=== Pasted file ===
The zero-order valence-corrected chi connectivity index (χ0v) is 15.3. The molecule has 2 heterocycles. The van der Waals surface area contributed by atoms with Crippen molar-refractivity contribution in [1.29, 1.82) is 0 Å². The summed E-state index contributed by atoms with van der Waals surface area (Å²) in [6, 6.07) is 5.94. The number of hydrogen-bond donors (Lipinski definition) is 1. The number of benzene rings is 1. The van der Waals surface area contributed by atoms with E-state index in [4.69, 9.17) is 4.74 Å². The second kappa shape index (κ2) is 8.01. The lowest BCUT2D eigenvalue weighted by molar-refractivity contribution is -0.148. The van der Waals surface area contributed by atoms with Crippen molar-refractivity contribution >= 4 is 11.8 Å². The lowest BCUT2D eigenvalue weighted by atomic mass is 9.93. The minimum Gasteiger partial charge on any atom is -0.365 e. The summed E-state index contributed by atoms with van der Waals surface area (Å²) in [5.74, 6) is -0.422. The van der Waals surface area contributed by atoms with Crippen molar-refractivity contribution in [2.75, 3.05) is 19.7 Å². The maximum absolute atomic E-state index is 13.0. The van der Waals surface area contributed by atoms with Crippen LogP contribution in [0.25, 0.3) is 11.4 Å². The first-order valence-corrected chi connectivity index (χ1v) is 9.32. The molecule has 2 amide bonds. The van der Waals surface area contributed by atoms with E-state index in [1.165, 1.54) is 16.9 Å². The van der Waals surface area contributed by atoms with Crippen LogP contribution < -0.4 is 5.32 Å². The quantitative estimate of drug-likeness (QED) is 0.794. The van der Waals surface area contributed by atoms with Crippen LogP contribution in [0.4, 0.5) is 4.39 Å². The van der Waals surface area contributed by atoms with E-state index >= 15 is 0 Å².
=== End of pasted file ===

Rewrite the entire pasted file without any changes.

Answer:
The zero-order valence-corrected chi connectivity index (χ0v) is 15.3. The molecule has 2 heterocycles. The van der Waals surface area contributed by atoms with Crippen molar-refractivity contribution in [1.29, 1.82) is 0 Å². The summed E-state index contributed by atoms with van der Waals surface area (Å²) in [6, 6.07) is 5.94. The number of hydrogen-bond donors (Lipinski definition) is 1. The number of benzene rings is 1. The van der Waals surface area contributed by atoms with E-state index in [4.69, 9.17) is 4.74 Å². The second kappa shape index (κ2) is 8.01. The lowest BCUT2D eigenvalue weighted by molar-refractivity contribution is -0.148. The van der Waals surface area contributed by atoms with Crippen molar-refractivity contribution >= 4 is 11.8 Å². The lowest BCUT2D eigenvalue weighted by atomic mass is 9.93. The minimum Gasteiger partial charge on any atom is -0.365 e. The summed E-state index contributed by atoms with van der Waals surface area (Å²) in [5.74, 6) is -0.422. The van der Waals surface area contributed by atoms with Crippen molar-refractivity contribution in [2.75, 3.05) is 19.7 Å². The maximum absolute atomic E-state index is 13.0. The van der Waals surface area contributed by atoms with Crippen LogP contribution in [0.25, 0.3) is 11.4 Å². The first-order valence-corrected chi connectivity index (χ1v) is 9.32. The molecule has 2 amide bonds. The van der Waals surface area contributed by atoms with E-state index in [1.165, 1.54) is 16.9 Å². The van der Waals surface area contributed by atoms with Crippen LogP contribution < -0.4 is 5.32 Å². The quantitative estimate of drug-likeness (QED) is 0.794. The van der Waals surface area contributed by atoms with Crippen LogP contribution in [0.4, 0.5) is 4.39 Å². The van der Waals surface area contributed by atoms with E-state index >= 15 is 0 Å².